That said, the 2 GC looks a whole lot better in the flesh than in the images, so if you are shopping in this space, do give this car a chance to win you over in the real world. The side profile has balanced visual proportions and with the 18-inch wheels and the fat 225 section tyres, it even looks like a premium sedan. In my opinion, the best angle to view the car from is the rear three quarter though, from where it looks like a stylish sport sedan fit to wear the Bavarian roundel. The big air dams and M Sport styling bits work well at the front, but its the rear that looks more dramatic with the two (functional) exhaust barrels, the sleek diffuser, the even sleeker taillights and the gloss black appliqué running between them.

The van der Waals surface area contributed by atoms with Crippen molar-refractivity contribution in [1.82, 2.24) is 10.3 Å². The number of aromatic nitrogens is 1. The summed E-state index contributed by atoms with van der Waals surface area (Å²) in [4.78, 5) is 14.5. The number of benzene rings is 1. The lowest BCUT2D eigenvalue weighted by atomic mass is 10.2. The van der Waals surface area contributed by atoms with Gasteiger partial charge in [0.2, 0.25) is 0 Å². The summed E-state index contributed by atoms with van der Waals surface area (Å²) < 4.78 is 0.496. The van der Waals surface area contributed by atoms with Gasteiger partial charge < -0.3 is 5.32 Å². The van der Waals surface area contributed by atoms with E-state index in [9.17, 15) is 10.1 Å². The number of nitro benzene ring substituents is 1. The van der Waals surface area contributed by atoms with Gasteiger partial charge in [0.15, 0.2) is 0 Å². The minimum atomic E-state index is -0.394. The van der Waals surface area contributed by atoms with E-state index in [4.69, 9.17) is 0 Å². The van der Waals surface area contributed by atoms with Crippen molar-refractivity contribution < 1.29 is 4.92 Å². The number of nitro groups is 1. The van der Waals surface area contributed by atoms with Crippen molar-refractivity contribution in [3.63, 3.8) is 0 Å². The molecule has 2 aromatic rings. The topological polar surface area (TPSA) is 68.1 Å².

I also like how the boot lid sweeps up to create a spoiler effect and that complements the coupé roofline. Unlike the 4 Series Gran Coupé sold internationally, the 2 GC avoids a hatch opening to save costs. The conventional boot lid hides away a sizeable 430l litres of cargo space and that gives the car respectable touring credentials. Should you catch a puncture during your travels, a space saver is neatly tucked into the floor so it doesn't compromise on the luggage space. Furthermore, a 12V socket conveniently placed near the boot opening allows you to use the inflator within or around the boot itself, without having to run the cables all the way to the dash.